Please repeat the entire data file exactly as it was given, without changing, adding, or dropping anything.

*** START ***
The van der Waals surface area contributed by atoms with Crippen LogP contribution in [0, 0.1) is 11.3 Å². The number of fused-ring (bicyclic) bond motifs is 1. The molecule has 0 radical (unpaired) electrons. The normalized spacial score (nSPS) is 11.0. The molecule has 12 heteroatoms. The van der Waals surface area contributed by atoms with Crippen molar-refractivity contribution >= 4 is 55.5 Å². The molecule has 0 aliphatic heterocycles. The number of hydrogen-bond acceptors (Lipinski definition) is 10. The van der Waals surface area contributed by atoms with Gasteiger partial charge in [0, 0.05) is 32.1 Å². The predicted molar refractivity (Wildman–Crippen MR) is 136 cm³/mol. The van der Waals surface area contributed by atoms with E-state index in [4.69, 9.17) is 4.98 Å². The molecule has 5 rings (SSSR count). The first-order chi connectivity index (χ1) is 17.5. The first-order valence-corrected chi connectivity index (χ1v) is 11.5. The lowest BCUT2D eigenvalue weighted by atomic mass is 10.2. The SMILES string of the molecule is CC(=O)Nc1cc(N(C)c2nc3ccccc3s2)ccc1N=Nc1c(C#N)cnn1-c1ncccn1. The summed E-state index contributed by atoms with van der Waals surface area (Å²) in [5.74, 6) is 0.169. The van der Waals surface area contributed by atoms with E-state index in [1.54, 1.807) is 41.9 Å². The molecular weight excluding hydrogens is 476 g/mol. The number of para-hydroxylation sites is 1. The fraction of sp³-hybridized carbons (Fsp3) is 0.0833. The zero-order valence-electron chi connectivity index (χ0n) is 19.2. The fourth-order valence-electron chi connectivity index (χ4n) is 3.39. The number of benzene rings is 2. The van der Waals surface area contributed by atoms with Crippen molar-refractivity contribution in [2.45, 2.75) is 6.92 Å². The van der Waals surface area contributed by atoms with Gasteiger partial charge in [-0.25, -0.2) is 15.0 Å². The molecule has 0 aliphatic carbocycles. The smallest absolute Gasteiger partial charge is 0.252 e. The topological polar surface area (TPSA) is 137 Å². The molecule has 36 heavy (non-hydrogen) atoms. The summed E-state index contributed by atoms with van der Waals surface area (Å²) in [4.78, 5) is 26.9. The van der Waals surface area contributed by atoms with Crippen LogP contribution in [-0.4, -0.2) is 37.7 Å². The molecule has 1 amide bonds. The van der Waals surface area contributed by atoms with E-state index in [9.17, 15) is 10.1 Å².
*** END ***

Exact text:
The van der Waals surface area contributed by atoms with Crippen LogP contribution in [0, 0.1) is 11.3 Å². The number of fused-ring (bicyclic) bond motifs is 1. The molecule has 0 radical (unpaired) electrons. The normalized spacial score (nSPS) is 11.0. The molecule has 12 heteroatoms. The van der Waals surface area contributed by atoms with Crippen molar-refractivity contribution >= 4 is 55.5 Å². The molecule has 0 aliphatic heterocycles. The number of hydrogen-bond acceptors (Lipinski definition) is 10. The van der Waals surface area contributed by atoms with Gasteiger partial charge in [0, 0.05) is 32.1 Å². The predicted molar refractivity (Wildman–Crippen MR) is 136 cm³/mol. The van der Waals surface area contributed by atoms with E-state index in [4.69, 9.17) is 4.98 Å². The molecule has 5 rings (SSSR count). The first-order chi connectivity index (χ1) is 17.5. The first-order valence-corrected chi connectivity index (χ1v) is 11.5. The lowest BCUT2D eigenvalue weighted by atomic mass is 10.2. The SMILES string of the molecule is CC(=O)Nc1cc(N(C)c2nc3ccccc3s2)ccc1N=Nc1c(C#N)cnn1-c1ncccn1. The summed E-state index contributed by atoms with van der Waals surface area (Å²) in [5.74, 6) is 0.169. The van der Waals surface area contributed by atoms with E-state index in [1.54, 1.807) is 41.9 Å². The molecular weight excluding hydrogens is 476 g/mol. The number of para-hydroxylation sites is 1. The fraction of sp³-hybridized carbons (Fsp3) is 0.0833. The zero-order valence-electron chi connectivity index (χ0n) is 19.2. The fourth-order valence-electron chi connectivity index (χ4n) is 3.39. The number of benzene rings is 2. The van der Waals surface area contributed by atoms with Crippen molar-refractivity contribution in [2.45, 2.75) is 6.92 Å². The van der Waals surface area contributed by atoms with Gasteiger partial charge in [-0.25, -0.2) is 15.0 Å². The molecule has 0 aliphatic carbocycles. The smallest absolute Gasteiger partial charge is 0.252 e. The topological polar surface area (TPSA) is 137 Å². The molecule has 36 heavy (non-hydrogen) atoms. The summed E-state index contributed by atoms with van der Waals surface area (Å²) in [4.78, 5) is 26.9. The van der Waals surface area contributed by atoms with Crippen LogP contribution in [-0.4, -0.2) is 37.7 Å². The molecule has 1 amide bonds. The van der Waals surface area contributed by atoms with E-state index in [9.17, 15) is 10.1 Å².